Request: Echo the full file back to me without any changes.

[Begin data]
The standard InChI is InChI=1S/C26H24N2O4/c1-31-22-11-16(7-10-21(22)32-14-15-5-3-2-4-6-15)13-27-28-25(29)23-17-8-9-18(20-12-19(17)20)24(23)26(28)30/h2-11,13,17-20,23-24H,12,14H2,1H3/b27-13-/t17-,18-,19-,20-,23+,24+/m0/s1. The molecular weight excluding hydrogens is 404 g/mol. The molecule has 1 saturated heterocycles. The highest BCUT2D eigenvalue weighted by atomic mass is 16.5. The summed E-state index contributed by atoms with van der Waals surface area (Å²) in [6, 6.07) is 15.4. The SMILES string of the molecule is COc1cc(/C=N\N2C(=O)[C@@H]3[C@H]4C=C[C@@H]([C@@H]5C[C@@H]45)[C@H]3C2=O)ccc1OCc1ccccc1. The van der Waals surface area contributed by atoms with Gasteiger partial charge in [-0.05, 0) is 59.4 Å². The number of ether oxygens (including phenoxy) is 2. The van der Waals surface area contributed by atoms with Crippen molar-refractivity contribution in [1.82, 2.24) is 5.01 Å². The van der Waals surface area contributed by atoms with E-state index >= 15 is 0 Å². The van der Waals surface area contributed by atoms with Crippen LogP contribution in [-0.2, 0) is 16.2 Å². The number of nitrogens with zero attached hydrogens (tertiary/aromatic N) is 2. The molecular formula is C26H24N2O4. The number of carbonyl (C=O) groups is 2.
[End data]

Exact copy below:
The standard InChI is InChI=1S/C26H24N2O4/c1-31-22-11-16(7-10-21(22)32-14-15-5-3-2-4-6-15)13-27-28-25(29)23-17-8-9-18(20-12-19(17)20)24(23)26(28)30/h2-11,13,17-20,23-24H,12,14H2,1H3/b27-13-/t17-,18-,19-,20-,23+,24+/m0/s1. The molecular weight excluding hydrogens is 404 g/mol. The molecule has 1 saturated heterocycles. The highest BCUT2D eigenvalue weighted by atomic mass is 16.5. The summed E-state index contributed by atoms with van der Waals surface area (Å²) in [6, 6.07) is 15.4. The SMILES string of the molecule is COc1cc(/C=N\N2C(=O)[C@@H]3[C@H]4C=C[C@@H]([C@@H]5C[C@@H]45)[C@H]3C2=O)ccc1OCc1ccccc1. The van der Waals surface area contributed by atoms with Gasteiger partial charge in [-0.05, 0) is 59.4 Å². The number of ether oxygens (including phenoxy) is 2. The van der Waals surface area contributed by atoms with Crippen molar-refractivity contribution in [1.82, 2.24) is 5.01 Å². The van der Waals surface area contributed by atoms with E-state index >= 15 is 0 Å². The van der Waals surface area contributed by atoms with Crippen LogP contribution in [-0.2, 0) is 16.2 Å². The number of nitrogens with zero attached hydrogens (tertiary/aromatic N) is 2. The molecular formula is C26H24N2O4. The number of carbonyl (C=O) groups is 2.